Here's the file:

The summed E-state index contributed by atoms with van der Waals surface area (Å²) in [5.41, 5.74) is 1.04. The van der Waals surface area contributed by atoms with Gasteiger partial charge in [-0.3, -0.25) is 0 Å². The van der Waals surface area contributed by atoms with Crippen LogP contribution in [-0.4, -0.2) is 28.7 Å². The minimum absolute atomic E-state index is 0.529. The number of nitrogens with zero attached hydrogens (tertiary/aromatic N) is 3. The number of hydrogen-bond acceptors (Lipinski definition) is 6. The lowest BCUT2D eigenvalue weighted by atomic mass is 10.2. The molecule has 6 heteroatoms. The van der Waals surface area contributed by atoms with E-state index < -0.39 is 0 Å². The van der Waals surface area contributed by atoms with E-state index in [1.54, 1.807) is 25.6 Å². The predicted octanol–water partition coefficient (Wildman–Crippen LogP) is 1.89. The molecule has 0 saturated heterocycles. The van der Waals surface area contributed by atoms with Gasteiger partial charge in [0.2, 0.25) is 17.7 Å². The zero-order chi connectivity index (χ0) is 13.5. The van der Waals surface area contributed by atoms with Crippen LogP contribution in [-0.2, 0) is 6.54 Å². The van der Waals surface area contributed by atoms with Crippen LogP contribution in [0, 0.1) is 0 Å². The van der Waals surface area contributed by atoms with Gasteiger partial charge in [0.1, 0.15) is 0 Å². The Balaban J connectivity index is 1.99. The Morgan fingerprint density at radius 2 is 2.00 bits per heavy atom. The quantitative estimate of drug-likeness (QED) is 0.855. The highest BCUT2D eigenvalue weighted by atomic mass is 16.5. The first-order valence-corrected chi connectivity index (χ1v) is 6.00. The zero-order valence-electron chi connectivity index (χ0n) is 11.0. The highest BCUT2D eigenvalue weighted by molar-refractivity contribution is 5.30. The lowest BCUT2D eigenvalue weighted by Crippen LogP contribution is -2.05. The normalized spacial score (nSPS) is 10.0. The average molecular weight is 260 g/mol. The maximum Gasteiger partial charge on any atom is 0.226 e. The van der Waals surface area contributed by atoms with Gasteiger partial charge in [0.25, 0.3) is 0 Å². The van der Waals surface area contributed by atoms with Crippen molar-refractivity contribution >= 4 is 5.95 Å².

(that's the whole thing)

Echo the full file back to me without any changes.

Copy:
The summed E-state index contributed by atoms with van der Waals surface area (Å²) in [5.41, 5.74) is 1.04. The van der Waals surface area contributed by atoms with Gasteiger partial charge in [-0.3, -0.25) is 0 Å². The van der Waals surface area contributed by atoms with Crippen LogP contribution in [-0.4, -0.2) is 28.7 Å². The minimum absolute atomic E-state index is 0.529. The number of nitrogens with zero attached hydrogens (tertiary/aromatic N) is 3. The number of hydrogen-bond acceptors (Lipinski definition) is 6. The lowest BCUT2D eigenvalue weighted by atomic mass is 10.2. The molecule has 6 heteroatoms. The van der Waals surface area contributed by atoms with E-state index < -0.39 is 0 Å². The van der Waals surface area contributed by atoms with E-state index in [1.54, 1.807) is 25.6 Å². The predicted octanol–water partition coefficient (Wildman–Crippen LogP) is 1.89. The molecule has 0 saturated heterocycles. The van der Waals surface area contributed by atoms with Gasteiger partial charge in [0.2, 0.25) is 17.7 Å². The zero-order chi connectivity index (χ0) is 13.5. The van der Waals surface area contributed by atoms with Crippen LogP contribution in [-0.2, 0) is 6.54 Å². The van der Waals surface area contributed by atoms with Crippen LogP contribution in [0, 0.1) is 0 Å². The van der Waals surface area contributed by atoms with Gasteiger partial charge in [0.1, 0.15) is 0 Å². The Balaban J connectivity index is 1.99. The Morgan fingerprint density at radius 2 is 2.00 bits per heavy atom. The quantitative estimate of drug-likeness (QED) is 0.855. The highest BCUT2D eigenvalue weighted by atomic mass is 16.5. The first-order valence-corrected chi connectivity index (χ1v) is 6.00. The zero-order valence-electron chi connectivity index (χ0n) is 11.0. The highest BCUT2D eigenvalue weighted by molar-refractivity contribution is 5.30. The lowest BCUT2D eigenvalue weighted by Crippen LogP contribution is -2.05. The normalized spacial score (nSPS) is 10.0. The average molecular weight is 260 g/mol. The maximum Gasteiger partial charge on any atom is 0.226 e. The van der Waals surface area contributed by atoms with Gasteiger partial charge in [0.25, 0.3) is 0 Å². The van der Waals surface area contributed by atoms with Crippen molar-refractivity contribution >= 4 is 5.95 Å².